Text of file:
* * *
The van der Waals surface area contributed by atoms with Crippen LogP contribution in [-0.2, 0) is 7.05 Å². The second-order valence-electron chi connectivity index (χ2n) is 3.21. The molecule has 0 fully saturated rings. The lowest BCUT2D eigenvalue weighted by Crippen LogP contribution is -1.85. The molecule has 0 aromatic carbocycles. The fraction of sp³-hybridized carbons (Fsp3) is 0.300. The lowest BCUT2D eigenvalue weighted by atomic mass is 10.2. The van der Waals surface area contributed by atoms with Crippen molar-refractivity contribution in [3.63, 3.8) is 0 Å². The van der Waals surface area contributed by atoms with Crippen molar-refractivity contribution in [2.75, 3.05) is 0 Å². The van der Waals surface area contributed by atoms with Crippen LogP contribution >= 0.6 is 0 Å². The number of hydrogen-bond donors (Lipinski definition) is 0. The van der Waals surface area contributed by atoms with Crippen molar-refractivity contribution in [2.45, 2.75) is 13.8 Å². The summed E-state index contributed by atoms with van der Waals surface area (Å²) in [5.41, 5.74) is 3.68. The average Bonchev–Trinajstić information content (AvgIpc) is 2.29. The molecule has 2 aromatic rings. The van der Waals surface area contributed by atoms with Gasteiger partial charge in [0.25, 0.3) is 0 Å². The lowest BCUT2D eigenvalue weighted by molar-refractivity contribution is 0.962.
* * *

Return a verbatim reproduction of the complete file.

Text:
The van der Waals surface area contributed by atoms with Crippen LogP contribution in [-0.2, 0) is 7.05 Å². The second-order valence-electron chi connectivity index (χ2n) is 3.21. The molecule has 0 fully saturated rings. The lowest BCUT2D eigenvalue weighted by Crippen LogP contribution is -1.85. The molecule has 0 aromatic carbocycles. The fraction of sp³-hybridized carbons (Fsp3) is 0.300. The lowest BCUT2D eigenvalue weighted by atomic mass is 10.2. The van der Waals surface area contributed by atoms with Crippen molar-refractivity contribution in [3.63, 3.8) is 0 Å². The van der Waals surface area contributed by atoms with Crippen molar-refractivity contribution in [2.75, 3.05) is 0 Å². The van der Waals surface area contributed by atoms with Crippen LogP contribution >= 0.6 is 0 Å². The number of hydrogen-bond donors (Lipinski definition) is 0. The van der Waals surface area contributed by atoms with Crippen molar-refractivity contribution in [2.45, 2.75) is 13.8 Å². The summed E-state index contributed by atoms with van der Waals surface area (Å²) in [5.41, 5.74) is 3.68. The average Bonchev–Trinajstić information content (AvgIpc) is 2.29. The molecule has 2 aromatic rings. The van der Waals surface area contributed by atoms with Gasteiger partial charge in [0.25, 0.3) is 0 Å². The lowest BCUT2D eigenvalue weighted by molar-refractivity contribution is 0.962.